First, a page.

Brian Mackey

Brian Mackey covers state government and politics for WUIS and a dozen other public radio stations across Illinois. He was previously A&E editor at The State Journal-Register and Statehouse bureau chief for the Chicago Daily Law Bulletin. He can be reached at (217) 206-6412.

Subscribe to Brian Mackey's State of the State podcast on WUIS' podcast page, or by copying this URL into iTunes or any other podcast app.

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Illinois lawmakers introduced an electricity rate increase meant to save two western Illinois nuclear power plants, and their associated jobs.  However, the measure is facing significant opposition.

Exelon, ComEd's parent company, says it's losing money on nuclear power plants in Clinton and the Quad Cities.  Critics say the measure is a bailout -- and the largest rate increase in Illinois history.   Lobbyist Dave Lundy urged lawmakers to reject the plan.

 

Courtesy Brian Mackey/All Rights Reserved

Illinois residents are being asked to vote on a constitutional amendment.  It would limit the use of money from license plate renewals, gas taxes, and other such fees specifically to transportation projects.  

The measure has bipartisan support, but could it threaten funding for state parks?  

Carter Staley/ NPR Illinois

Illinois’ capital city recently hosted its final naturalization ceremony before this year’s election.  Fifty-eight men and women entered Springfield’s old state capitol as citizens of 30 nations.  An hour later, they left as citizens of one. 

WNIJ continues the series, A Nation Engaged, by asking these new citizens two questions:  What does it mean to be an American, and what can the next president do to advance your vision?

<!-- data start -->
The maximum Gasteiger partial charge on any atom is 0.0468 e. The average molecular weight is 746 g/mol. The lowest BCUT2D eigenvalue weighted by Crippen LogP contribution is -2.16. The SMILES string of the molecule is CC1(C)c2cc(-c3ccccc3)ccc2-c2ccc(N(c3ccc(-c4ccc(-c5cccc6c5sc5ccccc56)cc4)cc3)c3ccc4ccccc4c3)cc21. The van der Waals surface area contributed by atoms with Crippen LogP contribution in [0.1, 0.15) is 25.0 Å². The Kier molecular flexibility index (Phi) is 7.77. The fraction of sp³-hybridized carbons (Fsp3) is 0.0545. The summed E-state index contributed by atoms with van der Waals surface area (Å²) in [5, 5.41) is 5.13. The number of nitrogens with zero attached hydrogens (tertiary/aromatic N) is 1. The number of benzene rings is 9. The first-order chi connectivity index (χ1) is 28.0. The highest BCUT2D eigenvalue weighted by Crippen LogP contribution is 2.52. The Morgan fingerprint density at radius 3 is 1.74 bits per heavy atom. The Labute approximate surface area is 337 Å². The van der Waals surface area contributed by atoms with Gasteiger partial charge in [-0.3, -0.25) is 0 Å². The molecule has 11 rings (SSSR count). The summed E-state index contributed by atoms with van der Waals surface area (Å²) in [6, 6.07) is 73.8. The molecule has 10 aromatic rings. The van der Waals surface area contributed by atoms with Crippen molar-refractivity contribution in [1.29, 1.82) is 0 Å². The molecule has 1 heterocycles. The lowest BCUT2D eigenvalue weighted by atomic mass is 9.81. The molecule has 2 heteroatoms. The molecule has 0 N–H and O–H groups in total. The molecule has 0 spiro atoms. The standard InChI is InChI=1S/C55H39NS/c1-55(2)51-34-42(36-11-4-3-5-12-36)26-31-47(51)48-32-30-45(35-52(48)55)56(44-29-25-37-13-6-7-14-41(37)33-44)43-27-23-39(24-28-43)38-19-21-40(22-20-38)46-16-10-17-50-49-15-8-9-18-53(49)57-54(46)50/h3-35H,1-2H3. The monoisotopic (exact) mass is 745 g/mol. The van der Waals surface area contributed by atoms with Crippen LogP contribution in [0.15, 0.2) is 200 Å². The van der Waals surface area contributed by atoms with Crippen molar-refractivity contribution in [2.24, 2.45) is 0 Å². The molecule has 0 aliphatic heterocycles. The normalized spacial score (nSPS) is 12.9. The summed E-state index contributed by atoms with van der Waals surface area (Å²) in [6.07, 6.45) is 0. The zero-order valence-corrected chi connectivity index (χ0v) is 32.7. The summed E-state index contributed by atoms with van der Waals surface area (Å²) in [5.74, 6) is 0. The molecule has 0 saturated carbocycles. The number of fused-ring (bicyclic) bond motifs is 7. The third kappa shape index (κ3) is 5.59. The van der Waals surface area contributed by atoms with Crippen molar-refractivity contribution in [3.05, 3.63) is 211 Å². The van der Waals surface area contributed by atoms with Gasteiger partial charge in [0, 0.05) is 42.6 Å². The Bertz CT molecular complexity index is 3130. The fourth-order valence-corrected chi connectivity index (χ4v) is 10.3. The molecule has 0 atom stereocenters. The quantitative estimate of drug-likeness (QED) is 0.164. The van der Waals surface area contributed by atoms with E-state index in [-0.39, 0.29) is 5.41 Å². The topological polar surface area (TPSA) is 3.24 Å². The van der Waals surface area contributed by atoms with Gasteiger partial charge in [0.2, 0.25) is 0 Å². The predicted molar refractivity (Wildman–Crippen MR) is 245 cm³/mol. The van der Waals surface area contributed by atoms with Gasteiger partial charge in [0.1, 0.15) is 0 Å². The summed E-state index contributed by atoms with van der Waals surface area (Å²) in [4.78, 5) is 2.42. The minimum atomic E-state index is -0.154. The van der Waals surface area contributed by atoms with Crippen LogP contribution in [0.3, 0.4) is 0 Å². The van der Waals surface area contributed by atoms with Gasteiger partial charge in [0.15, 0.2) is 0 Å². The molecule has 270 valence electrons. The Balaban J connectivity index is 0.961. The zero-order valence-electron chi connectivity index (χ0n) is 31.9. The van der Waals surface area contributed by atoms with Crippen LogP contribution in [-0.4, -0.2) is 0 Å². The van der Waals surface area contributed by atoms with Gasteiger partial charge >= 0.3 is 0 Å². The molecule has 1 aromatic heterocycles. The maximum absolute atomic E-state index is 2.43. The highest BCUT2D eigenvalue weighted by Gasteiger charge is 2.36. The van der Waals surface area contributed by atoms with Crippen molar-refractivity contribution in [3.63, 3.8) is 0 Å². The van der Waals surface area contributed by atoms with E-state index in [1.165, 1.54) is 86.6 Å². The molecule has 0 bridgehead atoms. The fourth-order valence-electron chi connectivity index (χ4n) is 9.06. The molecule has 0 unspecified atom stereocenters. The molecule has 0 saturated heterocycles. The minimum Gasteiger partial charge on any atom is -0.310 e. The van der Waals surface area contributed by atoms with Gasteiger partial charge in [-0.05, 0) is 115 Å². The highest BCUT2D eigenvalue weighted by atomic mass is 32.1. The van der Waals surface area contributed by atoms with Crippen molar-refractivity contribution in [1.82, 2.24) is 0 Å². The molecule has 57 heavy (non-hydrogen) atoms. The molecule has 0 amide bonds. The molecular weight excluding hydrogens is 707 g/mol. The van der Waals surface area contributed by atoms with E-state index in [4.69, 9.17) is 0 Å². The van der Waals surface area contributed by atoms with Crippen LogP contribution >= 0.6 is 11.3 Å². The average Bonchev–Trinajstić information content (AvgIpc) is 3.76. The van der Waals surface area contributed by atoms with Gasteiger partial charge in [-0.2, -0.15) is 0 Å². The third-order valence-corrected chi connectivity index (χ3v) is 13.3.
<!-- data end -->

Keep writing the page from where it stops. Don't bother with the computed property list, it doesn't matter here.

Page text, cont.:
A federal judge has put limits on election-day voter registration in Illinois.

The law in question allowed people in the most-populated parts of the state to register at their polling place, while the county seat was the only option for rural voters.

Jacob Huebert, with the conservative Liberty Justice Center which sued over the law, said it wasn’t fair.

“That’s giving an opportunity — an important opportunity — to people in high-population counties that it doesn’t give to people in low-population counties,” he said.

"Courtroom One Gavel" by Flickr User Beth Cortez-Neavel / (CC BY 2.0)

Illinois is more than a year behind on payments to people who've been wronged by state government.

These individuals can seek compensation through the Court of Claims.  Its caseload ranges from injuries caused by state workers, to the pleas of people unjustly imprisoned for crimes they did not commit.

Claims Court Chief Justice Peter Birnbaum says the court hasn't let the budget impasse interfere with its work.

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